The Power of Journaling for Dancers
It’s become very clear over the past decade or so that the practice of keeping a journal is beneficial. Studies have shown that it can have a positive impact on happiness, reaching goals, and even physical health. It’s shown to be particularly valuable to write down things you’re grateful for each day.
When I work with dancers, journaling is a pretty consistent recommendation. Dancers tend to see big benefits because pre-professional training and professional dance jobs can be stress inducing. You’re in a competitive environment where many dancers are vying for the same place or job. If your sights are set on a specific training program or company, there’s even more pressure.
There’s a lot to process, and dancers tend to have particularly active inner critics. That little voice in your head has gotten so used to telling you all the things wrong with you, it’s hard to catch a break. Writing can help you shift that internal narrative.
If you’re ready to start a consistent journal practice, having a bank of prompts can make getting started much easier. That’s why I created this worksheet with “30 Journal Prompts” for dancers. Sign up to get it here. The prompts include topics related to body image, food, confidence, and your relationship to dance.
Having a topic each day will allow you to find direction and work to release the judgment. That’s something you might also struggle with in getting started: wanting to be perfect in your writing. Even when we journal just for ourselves, there might be pressure to be some unflawed version of yourself. Let it be raw, real, and messy. It’s just for you; let it all hang out!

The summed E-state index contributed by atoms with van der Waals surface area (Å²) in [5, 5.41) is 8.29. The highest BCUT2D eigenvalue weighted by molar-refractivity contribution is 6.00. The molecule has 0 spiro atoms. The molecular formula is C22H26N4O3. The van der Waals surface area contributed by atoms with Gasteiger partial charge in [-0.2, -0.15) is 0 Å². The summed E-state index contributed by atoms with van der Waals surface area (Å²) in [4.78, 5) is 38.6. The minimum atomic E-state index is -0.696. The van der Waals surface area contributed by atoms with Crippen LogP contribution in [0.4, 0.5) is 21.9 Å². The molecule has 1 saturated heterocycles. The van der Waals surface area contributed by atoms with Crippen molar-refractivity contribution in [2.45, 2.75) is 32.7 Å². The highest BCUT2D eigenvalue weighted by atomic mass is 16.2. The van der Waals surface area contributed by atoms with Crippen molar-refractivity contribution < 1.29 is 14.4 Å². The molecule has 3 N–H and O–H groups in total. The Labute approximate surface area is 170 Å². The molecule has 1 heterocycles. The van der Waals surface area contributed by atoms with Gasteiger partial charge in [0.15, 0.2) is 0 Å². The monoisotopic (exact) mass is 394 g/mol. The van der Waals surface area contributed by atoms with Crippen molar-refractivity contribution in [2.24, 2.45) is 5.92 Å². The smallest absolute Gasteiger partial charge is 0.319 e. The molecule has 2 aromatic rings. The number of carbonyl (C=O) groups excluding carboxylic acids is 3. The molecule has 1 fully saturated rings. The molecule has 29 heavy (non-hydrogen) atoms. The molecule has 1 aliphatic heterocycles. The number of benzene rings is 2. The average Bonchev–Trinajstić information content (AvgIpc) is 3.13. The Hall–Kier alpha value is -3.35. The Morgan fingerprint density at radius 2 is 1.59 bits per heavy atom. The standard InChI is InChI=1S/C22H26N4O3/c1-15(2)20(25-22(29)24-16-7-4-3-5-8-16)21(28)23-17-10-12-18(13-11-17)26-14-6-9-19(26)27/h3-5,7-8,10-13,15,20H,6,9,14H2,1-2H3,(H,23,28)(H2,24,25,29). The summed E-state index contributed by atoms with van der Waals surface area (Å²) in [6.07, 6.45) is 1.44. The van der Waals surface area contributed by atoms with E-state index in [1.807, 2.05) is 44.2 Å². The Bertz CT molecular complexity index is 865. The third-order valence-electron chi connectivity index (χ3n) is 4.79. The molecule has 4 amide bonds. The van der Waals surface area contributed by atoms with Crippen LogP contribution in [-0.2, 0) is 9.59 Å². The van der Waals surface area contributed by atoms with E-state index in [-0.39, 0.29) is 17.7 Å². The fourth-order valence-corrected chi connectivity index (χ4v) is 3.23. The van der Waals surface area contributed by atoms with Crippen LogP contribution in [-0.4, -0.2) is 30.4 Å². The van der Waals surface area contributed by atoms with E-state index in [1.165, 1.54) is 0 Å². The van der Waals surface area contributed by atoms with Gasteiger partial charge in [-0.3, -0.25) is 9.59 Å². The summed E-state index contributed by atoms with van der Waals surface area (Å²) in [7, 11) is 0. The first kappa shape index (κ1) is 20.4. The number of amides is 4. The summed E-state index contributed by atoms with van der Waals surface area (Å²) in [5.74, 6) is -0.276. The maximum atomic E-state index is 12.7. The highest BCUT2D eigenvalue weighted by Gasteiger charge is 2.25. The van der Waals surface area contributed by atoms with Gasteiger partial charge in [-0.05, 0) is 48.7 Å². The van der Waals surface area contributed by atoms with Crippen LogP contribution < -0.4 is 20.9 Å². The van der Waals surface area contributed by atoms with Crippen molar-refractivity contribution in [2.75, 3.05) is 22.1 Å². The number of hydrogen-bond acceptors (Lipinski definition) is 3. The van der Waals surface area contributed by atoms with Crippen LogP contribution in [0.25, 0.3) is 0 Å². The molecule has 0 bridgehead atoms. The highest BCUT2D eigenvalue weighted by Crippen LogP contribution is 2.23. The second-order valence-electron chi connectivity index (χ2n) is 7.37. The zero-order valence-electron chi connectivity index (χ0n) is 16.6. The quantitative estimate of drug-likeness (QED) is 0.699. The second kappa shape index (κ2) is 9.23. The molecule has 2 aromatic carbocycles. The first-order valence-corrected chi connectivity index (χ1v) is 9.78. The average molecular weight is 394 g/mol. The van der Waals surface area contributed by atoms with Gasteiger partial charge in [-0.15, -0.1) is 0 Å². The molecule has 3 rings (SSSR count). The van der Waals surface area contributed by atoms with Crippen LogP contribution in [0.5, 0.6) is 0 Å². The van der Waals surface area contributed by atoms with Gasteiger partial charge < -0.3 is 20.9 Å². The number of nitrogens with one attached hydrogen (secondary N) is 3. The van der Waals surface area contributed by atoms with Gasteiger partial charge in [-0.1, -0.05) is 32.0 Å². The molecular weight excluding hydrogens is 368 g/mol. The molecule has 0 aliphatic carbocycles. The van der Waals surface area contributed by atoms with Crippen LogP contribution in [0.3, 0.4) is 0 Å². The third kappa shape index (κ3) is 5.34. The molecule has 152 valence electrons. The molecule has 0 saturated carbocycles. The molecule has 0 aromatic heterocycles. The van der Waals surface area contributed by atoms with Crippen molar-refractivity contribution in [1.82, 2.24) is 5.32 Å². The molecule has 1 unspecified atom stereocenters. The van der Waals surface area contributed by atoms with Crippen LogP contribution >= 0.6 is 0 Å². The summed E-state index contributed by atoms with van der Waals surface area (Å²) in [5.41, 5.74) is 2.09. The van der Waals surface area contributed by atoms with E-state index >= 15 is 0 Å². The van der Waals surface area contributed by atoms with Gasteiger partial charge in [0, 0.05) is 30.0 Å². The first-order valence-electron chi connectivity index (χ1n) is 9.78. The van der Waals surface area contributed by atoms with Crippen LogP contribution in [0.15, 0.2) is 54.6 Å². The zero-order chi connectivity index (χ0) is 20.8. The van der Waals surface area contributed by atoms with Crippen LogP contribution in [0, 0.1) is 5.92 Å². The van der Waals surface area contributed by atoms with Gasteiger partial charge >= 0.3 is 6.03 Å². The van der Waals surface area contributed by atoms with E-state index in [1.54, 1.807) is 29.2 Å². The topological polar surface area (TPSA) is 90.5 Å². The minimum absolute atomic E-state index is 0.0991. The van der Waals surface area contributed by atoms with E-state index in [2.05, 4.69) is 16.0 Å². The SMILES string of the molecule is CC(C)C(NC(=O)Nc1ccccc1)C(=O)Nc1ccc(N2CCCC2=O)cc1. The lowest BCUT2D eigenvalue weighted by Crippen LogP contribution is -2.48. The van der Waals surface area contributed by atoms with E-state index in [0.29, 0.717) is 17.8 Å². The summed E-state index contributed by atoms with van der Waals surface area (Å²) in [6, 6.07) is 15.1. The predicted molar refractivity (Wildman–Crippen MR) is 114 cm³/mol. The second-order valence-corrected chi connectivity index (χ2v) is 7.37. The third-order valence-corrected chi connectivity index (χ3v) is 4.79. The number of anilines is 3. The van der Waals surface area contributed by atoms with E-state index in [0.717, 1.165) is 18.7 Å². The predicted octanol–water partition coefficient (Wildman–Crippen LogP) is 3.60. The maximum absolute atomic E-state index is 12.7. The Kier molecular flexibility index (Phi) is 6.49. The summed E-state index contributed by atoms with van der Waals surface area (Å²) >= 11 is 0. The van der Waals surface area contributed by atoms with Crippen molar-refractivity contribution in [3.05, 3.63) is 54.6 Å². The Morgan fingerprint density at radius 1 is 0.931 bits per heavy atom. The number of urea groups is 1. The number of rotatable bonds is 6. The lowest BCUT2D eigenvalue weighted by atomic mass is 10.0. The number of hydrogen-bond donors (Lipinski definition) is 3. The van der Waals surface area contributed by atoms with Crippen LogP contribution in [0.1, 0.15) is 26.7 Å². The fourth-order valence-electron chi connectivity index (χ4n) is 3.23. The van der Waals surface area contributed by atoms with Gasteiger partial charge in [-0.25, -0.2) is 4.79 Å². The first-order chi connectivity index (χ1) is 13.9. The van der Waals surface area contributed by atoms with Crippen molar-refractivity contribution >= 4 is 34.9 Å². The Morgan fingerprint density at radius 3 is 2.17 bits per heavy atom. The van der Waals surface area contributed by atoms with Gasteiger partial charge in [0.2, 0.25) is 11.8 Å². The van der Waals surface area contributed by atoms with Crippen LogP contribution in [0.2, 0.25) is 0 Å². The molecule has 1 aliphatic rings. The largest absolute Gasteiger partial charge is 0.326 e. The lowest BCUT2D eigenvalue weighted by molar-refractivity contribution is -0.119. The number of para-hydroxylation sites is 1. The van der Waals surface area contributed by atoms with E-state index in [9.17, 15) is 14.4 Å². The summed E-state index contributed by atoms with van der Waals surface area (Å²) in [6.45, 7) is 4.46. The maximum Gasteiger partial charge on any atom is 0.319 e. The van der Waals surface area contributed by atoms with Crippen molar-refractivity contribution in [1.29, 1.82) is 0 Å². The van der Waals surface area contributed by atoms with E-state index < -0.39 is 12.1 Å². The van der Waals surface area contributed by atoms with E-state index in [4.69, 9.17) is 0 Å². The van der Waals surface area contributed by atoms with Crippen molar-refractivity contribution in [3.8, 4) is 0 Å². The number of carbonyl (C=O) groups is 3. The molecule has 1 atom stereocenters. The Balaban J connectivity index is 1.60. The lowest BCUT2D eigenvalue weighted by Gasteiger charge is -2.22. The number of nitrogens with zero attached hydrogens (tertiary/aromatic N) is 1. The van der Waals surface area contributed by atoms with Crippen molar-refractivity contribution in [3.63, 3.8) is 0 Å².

Here are some practical tips to build a consistent journaling habit:
1. Start small. Just a couple of minutes a day is enough.
Part of what makes it feel so hard to start something new is we put big expectations on ourselves. We think, if I don’t write for 30 minutes a day, it doesn’t “count” or “it’s not worth it.” Remove those self-created measures of “success” and allow yourself to just do a little and consider it a win (this applies to many areas of life).
2. Weave the habit into an existing habit.
Do you have a relatively consistent morning routine? Pick a time within that set routine to add in your journaling. It’s much easier to start and maintain a new habit when added into things you’re already doing consistently.
3. No pressure, let it be ugly.
This isn’t for anyone’s eyes but your own. You don’t have to show up as some “perfect” version of you. Be real in your writing. It will likely help you to show up more authentically in other areas of your life as well.
4. When you have nothing else to write about, write about what you’re grateful for.
“Research indicates that regularly practicing grateful thinking can move your emotional ‘set point’ for happiness by as much as 25 percent in the right direction.” Writing down what you’re grateful for (and for dancers, I often suggest writing down why you’re grateful to your body in particular) can increase happiness.
5. Start with a friend.
Do you have a friend who might be into journaling too? Reach out and set up a way to keep one another accountable (text or talk each day to confirm that you’ve journaled).
Take it a step further.
Once you’ve downloaded your “Journal Prompts for Dancers” worksheet, get to journaling. It’s going to help to establish a strong “why” behind your desire to start this practice. Is your goal to build confidence? To come back to uplifting and support thoughts and affirmations each day? Whatever it is, get clear on what’s possible simply by committing to a daily journal practice.